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Channel programs News

NetApp Sweetens The Pot For Partners

Joseph F. Kovar

To that end, NetApp has introduced some changes to its channel program, retroactive to May 1, said Leonard Iventosch, who was recently promoted to vice president of worldwide channels at the Sunnyvale, Calif.-based storage vendor.

"There are some things we added that I am stunned that we could add," Iventosch said.

One major change is how NetApp calculates rebates for its star-level partners in order to help them qualify more quickly for extra rebates for meeting goals.

Previously, NetApp and its partners set a base goal based on growth over the previous year and other conditions, along with a stretch goal. Meeting the base goal qualified the solution provider for a certain rebate, with an extra rebate available after meeting the stretch goal, Iventosch said.

Starting this month, solution providers will no longer be required to meet the stretch goal to qualify for the extra rebate. "Now, if they meet the base goal, they get a 'kicker,' " he said. "Then, anything over that, we pay the extra rebate right away."

The change is also aimed at helping partners push sales into the next quarter, Iventosch added. "Before, if they made the baseline goal and then 90 percent of the stretch goal, they got nothing extra for the effort," he said. "They might push sales into the following quarter to get the rebates."

NetApp also introduced a competitive take-out program in which the target competitor varies from VAR to VAR. Over the next few weeks, NetApp plans to talk to partners about which competitors they want to take out and offer additional rebates for competitive take-out sales for the rest of the year, Iventosch said.

The goal of the program, which targets deals with a minimum size of $250,000, is to go aggressive against certain vendors without disrupting partners' business models, he said.

"If the partners sells us and Hitachi Data Systems, we don't want them to drop Hitachi," Iventosch said. "We talk about what it will take to take out EMC in an account. Or if the partner sells NetApp and EMC, we'll talk about how to take out HDS. What we don't want to do is go to a partner with a significant business and do share-shifting."

Also new is FastPath, a program to pull entry-level gold partners to the platinum level as quickly as possible, Iventosch said.

Under FastPath, NetApp is picking up to 30 new NetApp solution providers that show strong potential to enjoy the benefits of being a platinum partner, including all the extra rebates, as they get up to speed with the company. Avnet and Arrow, which distribute NetApp's products, also have similar programs for potential partners that did not qualify for FastPath, Iventosch said.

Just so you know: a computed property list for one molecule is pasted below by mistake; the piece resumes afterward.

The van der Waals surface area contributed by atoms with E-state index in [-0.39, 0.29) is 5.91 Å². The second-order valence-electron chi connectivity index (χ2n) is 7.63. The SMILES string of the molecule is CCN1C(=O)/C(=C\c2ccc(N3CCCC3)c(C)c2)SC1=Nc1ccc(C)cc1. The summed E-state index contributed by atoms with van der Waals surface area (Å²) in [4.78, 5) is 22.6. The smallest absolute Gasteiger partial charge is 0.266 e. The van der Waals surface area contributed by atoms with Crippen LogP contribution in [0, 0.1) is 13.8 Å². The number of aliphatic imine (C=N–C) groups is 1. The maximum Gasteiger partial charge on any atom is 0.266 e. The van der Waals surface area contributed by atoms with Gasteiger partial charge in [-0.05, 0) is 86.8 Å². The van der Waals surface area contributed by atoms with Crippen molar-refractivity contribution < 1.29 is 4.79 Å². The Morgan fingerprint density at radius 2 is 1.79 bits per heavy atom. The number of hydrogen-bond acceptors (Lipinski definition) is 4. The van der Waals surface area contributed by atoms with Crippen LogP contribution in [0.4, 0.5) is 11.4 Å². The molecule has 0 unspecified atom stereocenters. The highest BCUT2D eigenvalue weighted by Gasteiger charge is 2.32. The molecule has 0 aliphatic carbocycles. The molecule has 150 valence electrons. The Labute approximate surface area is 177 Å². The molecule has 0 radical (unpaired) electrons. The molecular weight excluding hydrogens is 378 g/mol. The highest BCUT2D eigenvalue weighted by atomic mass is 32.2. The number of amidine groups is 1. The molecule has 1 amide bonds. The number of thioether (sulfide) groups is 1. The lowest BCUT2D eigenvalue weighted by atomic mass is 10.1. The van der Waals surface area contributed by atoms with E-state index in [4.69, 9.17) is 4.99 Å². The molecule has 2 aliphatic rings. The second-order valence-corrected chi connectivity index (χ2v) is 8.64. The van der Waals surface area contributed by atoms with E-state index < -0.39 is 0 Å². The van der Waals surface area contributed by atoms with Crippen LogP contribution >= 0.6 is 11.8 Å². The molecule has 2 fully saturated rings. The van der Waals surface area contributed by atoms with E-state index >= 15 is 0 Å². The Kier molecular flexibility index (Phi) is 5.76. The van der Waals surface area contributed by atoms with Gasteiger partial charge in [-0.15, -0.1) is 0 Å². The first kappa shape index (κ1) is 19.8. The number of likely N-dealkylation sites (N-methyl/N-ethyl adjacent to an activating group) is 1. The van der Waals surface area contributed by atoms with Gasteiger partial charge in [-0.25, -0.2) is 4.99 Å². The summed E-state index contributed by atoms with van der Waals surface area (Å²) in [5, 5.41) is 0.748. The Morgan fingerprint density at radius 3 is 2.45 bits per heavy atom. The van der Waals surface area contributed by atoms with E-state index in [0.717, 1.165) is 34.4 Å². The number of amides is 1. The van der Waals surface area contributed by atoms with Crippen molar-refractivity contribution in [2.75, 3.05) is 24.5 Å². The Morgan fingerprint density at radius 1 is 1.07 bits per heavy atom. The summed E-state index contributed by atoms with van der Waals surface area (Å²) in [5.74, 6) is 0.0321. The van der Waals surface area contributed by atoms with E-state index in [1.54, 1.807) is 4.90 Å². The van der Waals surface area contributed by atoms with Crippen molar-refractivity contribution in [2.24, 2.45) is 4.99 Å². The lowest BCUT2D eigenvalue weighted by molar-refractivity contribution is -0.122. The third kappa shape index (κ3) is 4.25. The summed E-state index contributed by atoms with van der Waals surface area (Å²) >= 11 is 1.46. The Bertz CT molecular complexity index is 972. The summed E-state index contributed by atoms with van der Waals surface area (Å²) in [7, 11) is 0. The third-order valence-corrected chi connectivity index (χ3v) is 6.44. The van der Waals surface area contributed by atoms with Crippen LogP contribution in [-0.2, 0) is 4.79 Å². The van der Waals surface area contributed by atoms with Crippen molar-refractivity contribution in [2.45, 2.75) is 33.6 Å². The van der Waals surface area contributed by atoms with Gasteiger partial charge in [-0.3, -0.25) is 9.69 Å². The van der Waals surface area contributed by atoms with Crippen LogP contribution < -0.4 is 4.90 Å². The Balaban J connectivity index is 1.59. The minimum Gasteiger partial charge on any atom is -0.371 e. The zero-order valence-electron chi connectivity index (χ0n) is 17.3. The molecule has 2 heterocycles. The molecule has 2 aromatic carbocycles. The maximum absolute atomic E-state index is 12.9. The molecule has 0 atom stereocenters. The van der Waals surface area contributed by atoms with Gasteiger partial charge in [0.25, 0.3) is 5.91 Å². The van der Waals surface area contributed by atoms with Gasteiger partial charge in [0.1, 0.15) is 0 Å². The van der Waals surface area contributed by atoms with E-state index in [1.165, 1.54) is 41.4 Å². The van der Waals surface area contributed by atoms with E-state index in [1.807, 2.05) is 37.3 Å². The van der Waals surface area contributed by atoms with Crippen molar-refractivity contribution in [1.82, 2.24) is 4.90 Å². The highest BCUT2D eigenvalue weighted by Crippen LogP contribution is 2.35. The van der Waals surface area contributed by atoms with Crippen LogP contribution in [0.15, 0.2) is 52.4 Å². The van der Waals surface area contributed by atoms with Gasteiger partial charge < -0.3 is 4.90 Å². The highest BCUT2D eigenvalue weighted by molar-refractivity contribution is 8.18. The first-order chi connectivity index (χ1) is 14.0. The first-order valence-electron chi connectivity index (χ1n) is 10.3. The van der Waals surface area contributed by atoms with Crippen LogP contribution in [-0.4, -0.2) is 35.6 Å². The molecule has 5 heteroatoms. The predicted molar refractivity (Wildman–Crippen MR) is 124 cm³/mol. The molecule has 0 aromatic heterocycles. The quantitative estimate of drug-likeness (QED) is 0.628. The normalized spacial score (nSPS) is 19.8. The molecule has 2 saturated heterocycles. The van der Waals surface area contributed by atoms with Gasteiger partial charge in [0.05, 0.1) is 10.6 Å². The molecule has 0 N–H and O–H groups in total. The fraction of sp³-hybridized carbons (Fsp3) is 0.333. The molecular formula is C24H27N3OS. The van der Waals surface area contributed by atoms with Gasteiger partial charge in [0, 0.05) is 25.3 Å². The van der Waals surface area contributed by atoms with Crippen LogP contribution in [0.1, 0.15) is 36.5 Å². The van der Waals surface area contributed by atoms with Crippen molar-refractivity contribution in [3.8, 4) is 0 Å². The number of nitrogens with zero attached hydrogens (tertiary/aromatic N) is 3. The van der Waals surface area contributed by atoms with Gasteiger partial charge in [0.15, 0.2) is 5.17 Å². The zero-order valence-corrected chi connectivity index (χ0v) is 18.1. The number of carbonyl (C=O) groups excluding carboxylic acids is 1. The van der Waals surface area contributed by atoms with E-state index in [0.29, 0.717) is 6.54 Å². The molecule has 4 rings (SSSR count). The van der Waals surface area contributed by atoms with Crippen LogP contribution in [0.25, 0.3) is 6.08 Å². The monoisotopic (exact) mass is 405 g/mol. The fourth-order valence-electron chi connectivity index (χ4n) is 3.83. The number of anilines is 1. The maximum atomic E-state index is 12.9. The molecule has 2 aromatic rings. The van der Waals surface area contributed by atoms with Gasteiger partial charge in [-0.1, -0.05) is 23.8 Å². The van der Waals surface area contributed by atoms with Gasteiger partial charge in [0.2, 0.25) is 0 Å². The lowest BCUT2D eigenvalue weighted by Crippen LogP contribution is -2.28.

"So the only gold partners not in FastPath or in Arrow's or Avnet's program are those who do not feel we are a strategic partner," he said.

Rick Marcotte, president and CEO of DLT Solutions, a Herndon, Va.-based NetApp partner, called FastPath one of the industry's best channel programs.

"NetApp is not afraid to put its money where its mouth is," Marcotte said. "Look at FastPath. Very rarely does a vendor go to a reseller and say, 'We've ID'd you as a rising star,' and then provide rebates and training to help it rise to the next level. It's very smart of them. We're late to NetApp. Yet it's interesting that they are treating us with marketing funds, rebates and training to help us rise to the next level."

NetApp is also providing free training classes for its Accredited Storage Architect Program, which previously cost VARs $2,000, according to Iventosch. However, solution providers still pay the $150 test charge, he said.

Also new is a series of application rebates whereby solution providers that sell specific NetApp products tied to certain applications qualify for additional rebates. It's a fixed-dollar rebate based on the size of the deal, not on the selling price, Iventosch said.

The first rebate is available to solution providers that sell NetApp's Snap Manager for Oracle into an Oracle environment. "We will almost certainly be adding Snap Manager for SAP going forward," Iventosch said.

For DLT's Marcotte, those application rebates look good. "We're one of the largest Oracle partners," he said. "We're looking at ways to bring NetApp to add value to Oracle databases. We think there's some acceleration in this program that will bring NetApp into Oracle environments."

Many of the changes to NetApp's program are aimed at simplifying how solution providers do business with the vendor, Iventosch said.

"Our goal is not to create a complicated partner program where the partner needs to jump through hoops," he said. "We're still seen as having strong up-front margins. We want to keep them while looking at what else we need to do to increase partner business."

Marcotte called NetApp a strong channel player. "NetApp probably has one of the best channel programs in the industry," he said. "First of all, the fact that it has written everything down clearly with all the rules is a huge thing."

Joseph F. Kovar

Joseph F. Kovar is a senior editor and reporter for the storage and the non-tech-focused channel beats for CRN. He keeps readers abreast of the latest issues related to such areas as data life-cycle, business continuity and disaster recovery, and data centers, along with related services and software, while highlighting some of the key trends that impact the IT channel overall. He can be reached at jkovar@thechannelcompany.com.

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